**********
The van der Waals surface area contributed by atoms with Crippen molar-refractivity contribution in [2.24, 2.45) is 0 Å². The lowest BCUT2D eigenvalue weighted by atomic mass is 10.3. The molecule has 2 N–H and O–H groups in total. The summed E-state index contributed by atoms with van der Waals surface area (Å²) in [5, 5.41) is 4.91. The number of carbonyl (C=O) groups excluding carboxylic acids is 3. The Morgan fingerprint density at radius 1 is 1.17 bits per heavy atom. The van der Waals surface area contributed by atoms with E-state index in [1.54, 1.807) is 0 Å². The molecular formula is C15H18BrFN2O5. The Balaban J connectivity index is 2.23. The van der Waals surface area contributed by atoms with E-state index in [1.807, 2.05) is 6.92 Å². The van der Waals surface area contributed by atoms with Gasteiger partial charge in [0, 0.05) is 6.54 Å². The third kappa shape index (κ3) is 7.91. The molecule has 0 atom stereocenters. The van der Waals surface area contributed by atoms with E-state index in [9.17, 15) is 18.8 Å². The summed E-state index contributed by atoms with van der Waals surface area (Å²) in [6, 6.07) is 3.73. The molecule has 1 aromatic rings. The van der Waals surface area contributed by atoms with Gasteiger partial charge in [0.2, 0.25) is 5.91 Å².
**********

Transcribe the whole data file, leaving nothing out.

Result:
The van der Waals surface area contributed by atoms with Crippen molar-refractivity contribution in [2.24, 2.45) is 0 Å². The lowest BCUT2D eigenvalue weighted by atomic mass is 10.3. The molecule has 2 N–H and O–H groups in total. The summed E-state index contributed by atoms with van der Waals surface area (Å²) in [5, 5.41) is 4.91. The number of carbonyl (C=O) groups excluding carboxylic acids is 3. The Morgan fingerprint density at radius 1 is 1.17 bits per heavy atom. The van der Waals surface area contributed by atoms with E-state index in [1.54, 1.807) is 0 Å². The molecular formula is C15H18BrFN2O5. The Balaban J connectivity index is 2.23. The van der Waals surface area contributed by atoms with E-state index in [1.807, 2.05) is 6.92 Å². The van der Waals surface area contributed by atoms with Gasteiger partial charge in [0, 0.05) is 6.54 Å². The third kappa shape index (κ3) is 7.91. The molecule has 0 atom stereocenters. The van der Waals surface area contributed by atoms with E-state index in [9.17, 15) is 18.8 Å². The summed E-state index contributed by atoms with van der Waals surface area (Å²) in [6, 6.07) is 3.73. The molecule has 1 aromatic rings. The van der Waals surface area contributed by atoms with Gasteiger partial charge in [0.2, 0.25) is 5.91 Å².